Students will learn how and why scientists collect data about individual bird species and bird migration patterns by participating in a bird migration game, a bird banding demonstration, and a bird hike with binoculars.
Resources for Students
Winter Wildlife Signs Checklist - from Minnesota Valley National Wildlife Refuge
Winter Wildlife Signs Checklist (a variation of the checklist above)
How Minnesota Animals Prepare for Winter - Video featuring Carly, an Interpretive Naturalist at Jay Cooke State Park
Snow & Snowflakes
Snowflake Study Resources
The following resources are from the snow crystals website
Use black construction paper, felt or winter clothing (mittens, jacket) to catch the snowflakes. View using a magnifying glass.
Use I Notice, I wonder, It Reminds me of Exploration Routine (from Beetles)
Painting Ice/Snow Tips
Use liquid water color paint in spray bottles. Food coloring will stain clothes and hands.
Keep the bottles in a cooler to keep them from freezing. Put a warm glass jar in the cooler to keep it warmer inside.
Water color paint trays or tempera paint cakes/water color discs work well to paint ice.
Ice for Building & Exploring
Freeze water in rinsed out milk cartons to create ice bricks
Freeze water in cupcake trays or cookie molds for loose parts play
Freeze objects in ice. Students have to figure out how to get the objects out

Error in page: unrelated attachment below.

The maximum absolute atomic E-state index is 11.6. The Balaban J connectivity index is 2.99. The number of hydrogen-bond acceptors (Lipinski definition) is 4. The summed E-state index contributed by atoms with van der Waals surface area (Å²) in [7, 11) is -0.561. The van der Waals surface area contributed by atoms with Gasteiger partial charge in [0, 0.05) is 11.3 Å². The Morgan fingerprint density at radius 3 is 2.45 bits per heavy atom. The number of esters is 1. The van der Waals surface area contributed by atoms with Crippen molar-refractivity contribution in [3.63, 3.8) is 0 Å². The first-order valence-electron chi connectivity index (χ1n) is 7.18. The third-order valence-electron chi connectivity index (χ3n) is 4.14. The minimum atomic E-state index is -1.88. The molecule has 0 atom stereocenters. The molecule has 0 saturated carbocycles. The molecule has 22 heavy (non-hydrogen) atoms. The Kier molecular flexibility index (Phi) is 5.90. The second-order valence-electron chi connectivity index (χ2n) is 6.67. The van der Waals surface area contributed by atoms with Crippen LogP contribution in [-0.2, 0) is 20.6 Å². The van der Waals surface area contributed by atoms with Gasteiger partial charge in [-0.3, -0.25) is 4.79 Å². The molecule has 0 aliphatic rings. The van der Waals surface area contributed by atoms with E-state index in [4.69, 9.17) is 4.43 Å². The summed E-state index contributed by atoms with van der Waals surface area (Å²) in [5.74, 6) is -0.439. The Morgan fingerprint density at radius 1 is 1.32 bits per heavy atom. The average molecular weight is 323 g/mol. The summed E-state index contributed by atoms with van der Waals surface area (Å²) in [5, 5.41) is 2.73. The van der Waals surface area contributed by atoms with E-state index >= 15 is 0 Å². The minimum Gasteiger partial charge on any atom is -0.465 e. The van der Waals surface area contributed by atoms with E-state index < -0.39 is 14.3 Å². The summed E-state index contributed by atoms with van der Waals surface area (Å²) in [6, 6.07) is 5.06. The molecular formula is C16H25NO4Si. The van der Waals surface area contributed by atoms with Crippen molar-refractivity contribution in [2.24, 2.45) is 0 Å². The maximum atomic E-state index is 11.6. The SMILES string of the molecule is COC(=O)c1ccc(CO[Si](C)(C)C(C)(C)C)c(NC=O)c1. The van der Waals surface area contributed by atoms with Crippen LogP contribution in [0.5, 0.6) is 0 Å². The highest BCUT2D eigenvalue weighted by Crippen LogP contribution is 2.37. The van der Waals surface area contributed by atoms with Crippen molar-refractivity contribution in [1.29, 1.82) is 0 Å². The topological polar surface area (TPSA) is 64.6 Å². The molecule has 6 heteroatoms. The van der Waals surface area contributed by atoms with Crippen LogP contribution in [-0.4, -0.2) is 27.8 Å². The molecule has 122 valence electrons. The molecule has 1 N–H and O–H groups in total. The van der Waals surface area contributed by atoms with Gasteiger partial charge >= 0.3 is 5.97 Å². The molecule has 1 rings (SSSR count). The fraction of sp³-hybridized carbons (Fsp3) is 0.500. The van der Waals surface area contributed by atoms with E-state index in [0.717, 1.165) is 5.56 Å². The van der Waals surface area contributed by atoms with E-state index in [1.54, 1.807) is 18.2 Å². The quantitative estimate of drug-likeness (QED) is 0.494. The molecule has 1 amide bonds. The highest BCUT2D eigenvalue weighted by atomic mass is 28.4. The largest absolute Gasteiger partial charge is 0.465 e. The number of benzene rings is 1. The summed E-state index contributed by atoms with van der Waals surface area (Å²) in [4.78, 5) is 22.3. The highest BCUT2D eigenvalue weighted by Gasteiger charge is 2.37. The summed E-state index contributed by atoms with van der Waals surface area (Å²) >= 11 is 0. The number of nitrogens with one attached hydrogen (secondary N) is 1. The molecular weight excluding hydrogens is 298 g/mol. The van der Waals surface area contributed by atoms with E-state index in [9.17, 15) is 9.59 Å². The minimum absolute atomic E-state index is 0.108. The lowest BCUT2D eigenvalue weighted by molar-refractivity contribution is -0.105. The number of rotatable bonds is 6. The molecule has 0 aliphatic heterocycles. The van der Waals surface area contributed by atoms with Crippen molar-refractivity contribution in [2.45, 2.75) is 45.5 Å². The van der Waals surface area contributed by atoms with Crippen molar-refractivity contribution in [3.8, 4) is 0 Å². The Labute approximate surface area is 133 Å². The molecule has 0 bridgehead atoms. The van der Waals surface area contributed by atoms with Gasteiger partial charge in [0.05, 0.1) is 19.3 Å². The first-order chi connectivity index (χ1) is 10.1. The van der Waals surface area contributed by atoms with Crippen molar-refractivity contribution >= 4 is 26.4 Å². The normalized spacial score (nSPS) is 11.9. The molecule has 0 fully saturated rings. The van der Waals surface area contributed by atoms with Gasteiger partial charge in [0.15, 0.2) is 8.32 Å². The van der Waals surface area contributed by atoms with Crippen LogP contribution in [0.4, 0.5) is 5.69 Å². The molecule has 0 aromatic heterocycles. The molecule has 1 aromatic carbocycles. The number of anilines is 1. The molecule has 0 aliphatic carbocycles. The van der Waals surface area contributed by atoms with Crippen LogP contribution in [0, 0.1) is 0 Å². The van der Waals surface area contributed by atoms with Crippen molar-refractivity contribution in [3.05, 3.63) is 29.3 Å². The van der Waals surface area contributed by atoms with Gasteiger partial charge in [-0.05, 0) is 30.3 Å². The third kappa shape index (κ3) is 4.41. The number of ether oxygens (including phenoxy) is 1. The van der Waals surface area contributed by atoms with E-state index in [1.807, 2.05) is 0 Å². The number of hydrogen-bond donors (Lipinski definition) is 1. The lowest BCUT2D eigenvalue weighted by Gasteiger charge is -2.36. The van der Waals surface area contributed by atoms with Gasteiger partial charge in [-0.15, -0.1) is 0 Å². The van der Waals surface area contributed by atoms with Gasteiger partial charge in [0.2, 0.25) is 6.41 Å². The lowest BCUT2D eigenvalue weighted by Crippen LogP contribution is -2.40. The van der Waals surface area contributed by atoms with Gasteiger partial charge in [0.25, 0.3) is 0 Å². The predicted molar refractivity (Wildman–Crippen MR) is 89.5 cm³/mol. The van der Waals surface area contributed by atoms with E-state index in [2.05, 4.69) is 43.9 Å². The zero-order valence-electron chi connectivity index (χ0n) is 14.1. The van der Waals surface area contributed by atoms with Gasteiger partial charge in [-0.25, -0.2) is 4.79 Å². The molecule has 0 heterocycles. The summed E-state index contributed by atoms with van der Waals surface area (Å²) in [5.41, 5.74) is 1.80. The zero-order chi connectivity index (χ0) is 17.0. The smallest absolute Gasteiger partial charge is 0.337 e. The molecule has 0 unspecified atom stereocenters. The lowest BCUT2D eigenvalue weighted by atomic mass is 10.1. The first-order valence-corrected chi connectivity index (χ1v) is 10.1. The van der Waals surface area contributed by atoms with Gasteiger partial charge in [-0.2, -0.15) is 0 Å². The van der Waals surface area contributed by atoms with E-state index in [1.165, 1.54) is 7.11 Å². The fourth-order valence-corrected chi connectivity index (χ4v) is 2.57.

Plants in Winter
Students will use a variety of methods to measure the size of trees. The activities will help them to understand why scientists have established standardized measuring techniques for data collection. Through a hands-on activity, students will use forestry equipment and techniques used to collect tree data.
Minnesota Valley National Wildlife Refuge Lessons
Birding Basics (3rd-6th Grade)
Students will learn about birds and some techniques for bird watching and identification. Students will learn the proper way to use binoculars and will practice their birding skills on a hike at the Refuge.
Birds, Beaks, & Adaptations (2nd-6th Grade)
Students will investigate bird adaptations first-hand by rotating through a series of feeding stations. Using a tool that simulates one style of bird beak, they will learn how adaptations connect birds to certain habitats and behaviors. Students will then take binoculars on a hike to observe other bird adaptations.
Check out the Snowshoeing Curriculum from Minnesota Valley National Wildlife Refuge. It includes journal pages to go along with your adventure.